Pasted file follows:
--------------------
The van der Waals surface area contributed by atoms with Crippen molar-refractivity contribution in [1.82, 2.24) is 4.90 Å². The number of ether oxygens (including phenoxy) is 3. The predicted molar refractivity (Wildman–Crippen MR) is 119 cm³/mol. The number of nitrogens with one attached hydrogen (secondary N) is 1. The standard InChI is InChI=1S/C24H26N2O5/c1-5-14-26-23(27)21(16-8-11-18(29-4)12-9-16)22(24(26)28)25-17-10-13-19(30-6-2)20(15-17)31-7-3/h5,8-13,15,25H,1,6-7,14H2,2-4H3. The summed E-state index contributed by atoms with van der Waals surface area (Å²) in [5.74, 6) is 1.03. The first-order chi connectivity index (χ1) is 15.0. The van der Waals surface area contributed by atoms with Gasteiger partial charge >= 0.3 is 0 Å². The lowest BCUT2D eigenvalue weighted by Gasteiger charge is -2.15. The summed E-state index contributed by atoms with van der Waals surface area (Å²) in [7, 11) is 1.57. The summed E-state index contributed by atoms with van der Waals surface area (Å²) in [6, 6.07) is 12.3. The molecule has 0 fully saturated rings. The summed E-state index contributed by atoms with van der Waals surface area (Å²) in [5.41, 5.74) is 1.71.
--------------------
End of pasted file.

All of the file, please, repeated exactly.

The van der Waals surface area contributed by atoms with Crippen molar-refractivity contribution in [1.82, 2.24) is 4.90 Å². The number of ether oxygens (including phenoxy) is 3. The predicted molar refractivity (Wildman–Crippen MR) is 119 cm³/mol. The number of nitrogens with one attached hydrogen (secondary N) is 1. The standard InChI is InChI=1S/C24H26N2O5/c1-5-14-26-23(27)21(16-8-11-18(29-4)12-9-16)22(24(26)28)25-17-10-13-19(30-6-2)20(15-17)31-7-3/h5,8-13,15,25H,1,6-7,14H2,2-4H3. The summed E-state index contributed by atoms with van der Waals surface area (Å²) in [5.74, 6) is 1.03. The first-order chi connectivity index (χ1) is 15.0. The van der Waals surface area contributed by atoms with Gasteiger partial charge >= 0.3 is 0 Å². The lowest BCUT2D eigenvalue weighted by Gasteiger charge is -2.15. The summed E-state index contributed by atoms with van der Waals surface area (Å²) in [7, 11) is 1.57. The summed E-state index contributed by atoms with van der Waals surface area (Å²) in [6, 6.07) is 12.3. The molecule has 0 fully saturated rings. The summed E-state index contributed by atoms with van der Waals surface area (Å²) in [5.41, 5.74) is 1.71.